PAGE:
If you have a son, daughter or friend that is about to turn 17, you’re probably dreading the day they ask you to take them out on the road for some private tuition in between lessons with their instructor.
Private practice can hugely benefit a learner driver and is an excellent way to develop their driving skills and allow them to experience different road conditions and driving situations.
However, supervising a learner driver can be very stressful and tensions can run high. It’s essential that you stay calm.
The rules for supervising a learner driver
If you want to supervise a learner driver you must:
Be at least 21 years old
Have a full driving licence (for the type of vehicle they are supervising in – manual or automatic), which must have been held for a minimum of three years
Ensure the car is in a safe and legal condition
Meet the minimum eyesight standards
Ensure the car displays L Plates to the front and rear
Have lots of patience
It is also advisable to take a lesson with me to update your skills to the modern methods
Practice the Theory Test yourself to make sure you’re up to date with The Highway Code
Ensure you aren’t under the influence of alcohol or drugs.
Do not use a mobile phone while supervising
When supervising a learner driver, you will need to ensure that you have sufficient car insurance for both the learner and yourself for the vehicle you are driving.
Make sure that you read the small print which may include any restrictions within your insurance policy.
There are a number of insurance companies that offer competitive learner driver insurance including Provisional Marmalade and Collingwood Insurance. These tend to offer short-term insurance policies (7 days – 24 weeks) that can cover either your own vehicle or someone else’s.
Before you start supervising a learner driver on the roads, you:
Must ensure that the car is in a safe and legal condition (including being properly licensed, taxed and a valid MOT).
Buy an interior rear-view mirror for the passenger side to help you see what’s happening behind while the learner is driving, but check with the vehicle manufacturer that it will not affect the deployment of any passenger airbag.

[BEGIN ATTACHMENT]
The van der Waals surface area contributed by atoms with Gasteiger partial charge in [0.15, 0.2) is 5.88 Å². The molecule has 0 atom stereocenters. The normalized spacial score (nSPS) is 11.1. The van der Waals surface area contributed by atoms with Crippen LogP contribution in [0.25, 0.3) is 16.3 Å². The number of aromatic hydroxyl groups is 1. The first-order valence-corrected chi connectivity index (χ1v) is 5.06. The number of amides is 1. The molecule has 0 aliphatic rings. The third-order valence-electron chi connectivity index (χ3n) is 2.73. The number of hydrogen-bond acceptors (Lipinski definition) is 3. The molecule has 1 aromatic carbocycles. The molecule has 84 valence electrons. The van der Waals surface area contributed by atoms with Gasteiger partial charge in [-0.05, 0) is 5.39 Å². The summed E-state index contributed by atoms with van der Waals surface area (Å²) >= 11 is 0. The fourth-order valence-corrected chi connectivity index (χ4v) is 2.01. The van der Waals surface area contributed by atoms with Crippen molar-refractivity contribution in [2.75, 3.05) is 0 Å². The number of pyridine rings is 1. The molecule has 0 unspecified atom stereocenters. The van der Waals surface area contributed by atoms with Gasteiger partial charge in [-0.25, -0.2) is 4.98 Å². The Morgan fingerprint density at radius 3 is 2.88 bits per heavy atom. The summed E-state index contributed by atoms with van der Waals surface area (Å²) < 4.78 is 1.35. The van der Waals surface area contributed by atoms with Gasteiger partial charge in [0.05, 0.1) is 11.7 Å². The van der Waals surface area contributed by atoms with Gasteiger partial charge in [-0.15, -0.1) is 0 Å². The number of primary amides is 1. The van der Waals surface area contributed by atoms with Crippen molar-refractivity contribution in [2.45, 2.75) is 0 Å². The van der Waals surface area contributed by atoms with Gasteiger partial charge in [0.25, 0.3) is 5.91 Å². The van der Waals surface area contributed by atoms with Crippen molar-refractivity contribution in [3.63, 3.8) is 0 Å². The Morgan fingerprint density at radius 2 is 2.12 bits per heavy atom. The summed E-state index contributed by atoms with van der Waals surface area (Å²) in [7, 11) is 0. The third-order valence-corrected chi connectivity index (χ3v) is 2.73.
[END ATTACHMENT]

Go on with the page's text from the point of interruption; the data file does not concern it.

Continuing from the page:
Set a good example – It is much harder to convince a learner if he/she sees that you don’t practise what you preach. Monkey see, monkey do!
Master the basics first – make sure that the learner is fully aware of the basic car controls and is capable of doing an emergency stop before you take them out on the road
Talk to me – Ask when the learner is ready to begin private practice and try to keep in contact during the learning period. Please come and sit in on some lessons.
Stay calm – Don’t shout (except in an emergency) or be sarcastic as this will only increase the learner’s stress and reduce their confidence. Remember, the learner does not have your driving experience and will make mistakes.
Don’t smoke while you are supervising a learner driver.
DO NOT use a mobile phone – If you a supervising a learner driver you must NEVER use a mobile phone until the vehicle is safely stopped and the ignition is turned off. Remember you are responsible for the learner driver and their actions while out supervising.
Always plan your route before you set off – A confused learner can cause unwanted frustration and stress.
Remember…we were all learners one day! – Try to remember some of the problems you experienced when you were a learner.
Times have changed, cars have changed, roads have changed, traffic has changed, technology has changed, methods have changed, tests have changed, people have changed, the Highway Code has changed. Learning today is not like learning 20 years ago. Call me and discuss getting up to speed with all of the changes.
Lee 07970 886717